9. We would need to know the movement number of your watch the 5513 is a reference number not the movement number. Then we can't really determined the parts until you take the back off and do a partial disassemble of the movement. Then usually on the watch like this if it hasn't been serviced in a while a full complete overhaul would be recommended.
  10. If it fixes the problem 100% why should it matter if the watch is really expensive? I'm wondering if you have a defective watch and maybe you should send it back to Rolex for warranty repair? Because the lower assembly shouldn't fall out and it should go back in and stay in place. Then they do make tools for closing holes in a more uniform fashion then recommended above I'm attaching an image. But you want to be careful here and not to get carried away and smash the heck out of the hole otherwise you're going to need a new plate. It's probably a dyslexia thing on my part but I think I'm reading this backwards from the way I usually think about it? I'm attaching an image out of the Seitz manual showing a jewel but the same principle applies. Looking at my Kif book unfortunately it's not a PDF it shows the settings being pushed in the same as the jewel is being pushed.. Then from the Rolex Service manual side view of the balance assembly. It is not a lot of thickness to the plate the setting needs to be centered for maximum strength. The adjustment of end shake is by the brass nuts on the other side. The alignment of the balance wheel with the pallet fork in all of this is extremely close tolerances. Rolex gets really obsessed with end shake adjustments so there's not a lot of play here.
  11. Yes I know this isn't an overly helpful answer. Your unhelpful answer is yes that is the case number. So for instance if you go to the first link and could figure out which of the two watches is yours the one that I picked is wrong because the movements wrong. Then you get a number like this ST 166.0263. Then take that number to cousins you get a PDF of case parts unfortunately not your case parts. This is the frustration I've always had with omega numbers it's a case number of but trying to figure out what omega really thinks the numbers supposed to be to look up the parts can be a challenge. Somewhere in the universe there should be a cross reference Of the actual case back numbers to whatever number you are supposed to use to look up case parts. https://www.omegawatches.com/vintage-watches?reference=166.026 https://www.blackbough.co.uk/product/omega-seamaster-cosmic-ref-166-026-steel-vintage-wristwatch-circa-1969-wwoscas/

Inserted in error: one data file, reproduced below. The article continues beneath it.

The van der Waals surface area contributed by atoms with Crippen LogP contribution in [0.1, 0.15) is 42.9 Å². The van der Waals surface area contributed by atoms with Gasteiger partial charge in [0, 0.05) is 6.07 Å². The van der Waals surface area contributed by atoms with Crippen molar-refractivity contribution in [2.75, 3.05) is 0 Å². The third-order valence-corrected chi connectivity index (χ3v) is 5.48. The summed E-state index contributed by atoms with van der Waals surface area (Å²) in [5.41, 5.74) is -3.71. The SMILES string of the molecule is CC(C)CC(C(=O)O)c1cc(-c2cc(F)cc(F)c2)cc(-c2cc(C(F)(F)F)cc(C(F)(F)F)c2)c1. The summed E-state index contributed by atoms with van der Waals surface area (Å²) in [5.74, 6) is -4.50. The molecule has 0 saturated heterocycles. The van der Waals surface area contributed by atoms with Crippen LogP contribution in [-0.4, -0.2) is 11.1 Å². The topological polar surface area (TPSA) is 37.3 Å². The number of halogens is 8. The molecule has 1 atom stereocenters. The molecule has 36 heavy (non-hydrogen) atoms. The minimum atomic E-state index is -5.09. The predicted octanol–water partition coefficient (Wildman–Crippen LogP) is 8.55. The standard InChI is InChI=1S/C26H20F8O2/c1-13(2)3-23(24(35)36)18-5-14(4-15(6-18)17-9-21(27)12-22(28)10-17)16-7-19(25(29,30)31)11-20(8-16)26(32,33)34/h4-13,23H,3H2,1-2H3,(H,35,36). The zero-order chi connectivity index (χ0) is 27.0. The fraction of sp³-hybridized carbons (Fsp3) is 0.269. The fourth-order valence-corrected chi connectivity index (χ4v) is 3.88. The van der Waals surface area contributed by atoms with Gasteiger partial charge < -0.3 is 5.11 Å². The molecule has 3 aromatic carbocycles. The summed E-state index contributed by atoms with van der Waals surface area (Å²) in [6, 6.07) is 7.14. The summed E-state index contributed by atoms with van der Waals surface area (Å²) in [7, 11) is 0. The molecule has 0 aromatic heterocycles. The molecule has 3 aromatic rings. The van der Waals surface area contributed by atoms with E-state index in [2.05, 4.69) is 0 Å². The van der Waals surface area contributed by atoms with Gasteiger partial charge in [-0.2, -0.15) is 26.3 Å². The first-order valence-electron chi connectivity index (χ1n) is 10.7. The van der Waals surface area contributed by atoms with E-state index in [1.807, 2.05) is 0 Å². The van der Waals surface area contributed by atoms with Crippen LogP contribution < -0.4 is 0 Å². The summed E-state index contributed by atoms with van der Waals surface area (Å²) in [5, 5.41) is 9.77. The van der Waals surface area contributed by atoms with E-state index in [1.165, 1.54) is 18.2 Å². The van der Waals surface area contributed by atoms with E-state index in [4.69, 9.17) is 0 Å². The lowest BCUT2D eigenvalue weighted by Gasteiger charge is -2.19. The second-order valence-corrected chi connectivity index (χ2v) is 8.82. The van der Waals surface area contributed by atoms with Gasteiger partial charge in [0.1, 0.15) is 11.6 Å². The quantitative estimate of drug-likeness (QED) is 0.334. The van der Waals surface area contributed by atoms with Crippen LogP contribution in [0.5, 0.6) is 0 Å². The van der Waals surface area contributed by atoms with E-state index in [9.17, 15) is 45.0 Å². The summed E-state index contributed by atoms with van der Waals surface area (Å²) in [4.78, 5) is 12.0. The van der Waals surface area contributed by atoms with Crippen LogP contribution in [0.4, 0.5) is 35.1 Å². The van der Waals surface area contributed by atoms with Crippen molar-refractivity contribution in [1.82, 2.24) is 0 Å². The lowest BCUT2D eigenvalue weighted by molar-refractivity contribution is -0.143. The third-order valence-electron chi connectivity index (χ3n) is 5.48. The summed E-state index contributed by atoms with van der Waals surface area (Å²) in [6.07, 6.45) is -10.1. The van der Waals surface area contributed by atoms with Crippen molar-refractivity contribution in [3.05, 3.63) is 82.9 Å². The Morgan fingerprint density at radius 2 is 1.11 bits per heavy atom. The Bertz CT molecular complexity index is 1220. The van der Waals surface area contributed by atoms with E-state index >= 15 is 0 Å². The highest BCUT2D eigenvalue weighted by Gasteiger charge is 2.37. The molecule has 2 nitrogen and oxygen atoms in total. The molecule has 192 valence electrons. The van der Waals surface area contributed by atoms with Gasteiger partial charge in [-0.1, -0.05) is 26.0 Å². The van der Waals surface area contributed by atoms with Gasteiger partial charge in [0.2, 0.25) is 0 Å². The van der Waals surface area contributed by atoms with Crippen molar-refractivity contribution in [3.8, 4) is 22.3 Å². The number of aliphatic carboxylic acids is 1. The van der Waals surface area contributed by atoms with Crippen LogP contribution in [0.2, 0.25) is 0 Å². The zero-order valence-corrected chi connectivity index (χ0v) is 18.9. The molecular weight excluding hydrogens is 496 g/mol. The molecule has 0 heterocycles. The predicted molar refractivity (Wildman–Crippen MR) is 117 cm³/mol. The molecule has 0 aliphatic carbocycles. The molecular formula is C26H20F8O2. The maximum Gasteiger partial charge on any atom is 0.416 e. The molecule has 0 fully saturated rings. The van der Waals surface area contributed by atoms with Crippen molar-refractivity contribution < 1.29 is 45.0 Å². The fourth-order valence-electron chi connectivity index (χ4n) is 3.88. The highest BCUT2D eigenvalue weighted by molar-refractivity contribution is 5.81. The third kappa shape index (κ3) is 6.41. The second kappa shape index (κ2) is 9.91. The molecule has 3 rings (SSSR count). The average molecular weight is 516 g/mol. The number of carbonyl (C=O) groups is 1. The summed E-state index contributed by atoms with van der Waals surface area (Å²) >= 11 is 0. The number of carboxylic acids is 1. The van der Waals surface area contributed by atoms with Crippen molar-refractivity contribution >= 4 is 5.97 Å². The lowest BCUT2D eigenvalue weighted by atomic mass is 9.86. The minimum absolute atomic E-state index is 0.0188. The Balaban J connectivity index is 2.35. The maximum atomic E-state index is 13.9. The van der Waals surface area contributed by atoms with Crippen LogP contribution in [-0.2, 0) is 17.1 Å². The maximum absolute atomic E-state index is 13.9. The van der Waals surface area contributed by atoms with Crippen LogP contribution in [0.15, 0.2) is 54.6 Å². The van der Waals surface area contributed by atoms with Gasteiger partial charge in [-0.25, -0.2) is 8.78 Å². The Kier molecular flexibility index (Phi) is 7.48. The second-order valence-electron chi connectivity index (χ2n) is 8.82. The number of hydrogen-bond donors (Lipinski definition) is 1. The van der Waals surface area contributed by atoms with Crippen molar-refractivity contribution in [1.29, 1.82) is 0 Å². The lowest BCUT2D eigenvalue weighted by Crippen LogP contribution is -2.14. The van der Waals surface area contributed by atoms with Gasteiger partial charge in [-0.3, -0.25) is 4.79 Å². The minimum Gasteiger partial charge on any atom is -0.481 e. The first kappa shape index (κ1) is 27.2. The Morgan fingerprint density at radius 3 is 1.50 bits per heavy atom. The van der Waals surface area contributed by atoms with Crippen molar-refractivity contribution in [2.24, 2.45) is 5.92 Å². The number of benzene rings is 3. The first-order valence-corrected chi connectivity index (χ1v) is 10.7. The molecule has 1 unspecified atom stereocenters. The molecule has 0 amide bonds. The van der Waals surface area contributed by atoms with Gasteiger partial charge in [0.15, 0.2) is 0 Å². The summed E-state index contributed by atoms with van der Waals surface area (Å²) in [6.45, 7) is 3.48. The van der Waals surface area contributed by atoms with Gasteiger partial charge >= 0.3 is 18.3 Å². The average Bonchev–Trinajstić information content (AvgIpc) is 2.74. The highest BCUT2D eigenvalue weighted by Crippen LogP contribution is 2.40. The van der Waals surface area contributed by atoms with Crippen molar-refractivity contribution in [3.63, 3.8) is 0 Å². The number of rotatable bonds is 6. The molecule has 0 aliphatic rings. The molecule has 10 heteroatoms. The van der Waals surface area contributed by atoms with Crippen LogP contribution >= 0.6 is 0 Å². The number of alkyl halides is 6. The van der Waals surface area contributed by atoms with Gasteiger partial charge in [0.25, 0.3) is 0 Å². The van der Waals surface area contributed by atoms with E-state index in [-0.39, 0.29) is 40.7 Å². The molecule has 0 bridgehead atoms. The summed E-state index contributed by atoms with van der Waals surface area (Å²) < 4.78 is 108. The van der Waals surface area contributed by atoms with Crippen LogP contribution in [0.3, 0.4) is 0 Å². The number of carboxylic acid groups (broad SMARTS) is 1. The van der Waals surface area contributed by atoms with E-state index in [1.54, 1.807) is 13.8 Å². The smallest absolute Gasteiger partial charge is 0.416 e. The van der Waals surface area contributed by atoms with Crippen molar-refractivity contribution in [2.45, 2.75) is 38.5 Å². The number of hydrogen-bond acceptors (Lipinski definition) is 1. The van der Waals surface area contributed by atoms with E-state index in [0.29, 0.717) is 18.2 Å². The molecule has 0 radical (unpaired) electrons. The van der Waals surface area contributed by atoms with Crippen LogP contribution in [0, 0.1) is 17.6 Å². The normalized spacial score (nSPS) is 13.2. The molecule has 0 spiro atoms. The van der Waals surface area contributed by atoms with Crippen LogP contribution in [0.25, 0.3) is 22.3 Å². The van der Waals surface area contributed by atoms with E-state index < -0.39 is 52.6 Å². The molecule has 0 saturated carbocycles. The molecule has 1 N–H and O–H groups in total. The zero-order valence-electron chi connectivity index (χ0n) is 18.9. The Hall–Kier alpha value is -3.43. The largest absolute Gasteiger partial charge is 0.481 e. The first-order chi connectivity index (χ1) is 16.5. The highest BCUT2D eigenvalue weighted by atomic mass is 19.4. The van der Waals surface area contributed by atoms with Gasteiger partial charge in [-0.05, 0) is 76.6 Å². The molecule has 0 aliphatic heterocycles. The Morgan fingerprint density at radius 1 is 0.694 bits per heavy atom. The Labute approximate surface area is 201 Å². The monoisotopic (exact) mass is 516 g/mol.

12. Out of curiosity do you have the service manual for your watch? Then getting Rolex parts in the US is really challenging as Rolex doesn't like independent watchmakers. Another source for Rolex parts is the link below. https://startimesupply.com/
  13. Notice how the dial side is much bigger than the backside? Also the case screws are pulling the movement back so that's not the way it would come out. We need a really good side view picture to see what has to come off whether it's only the crystal or whether there is a ring holding the crystal in place perhaps. Pictures a little fuzzy but looks like a button rather than a screw to remove the stem. So move the stem and the two case screws and then whatever has to come off on the front and the movement will fall out the front side.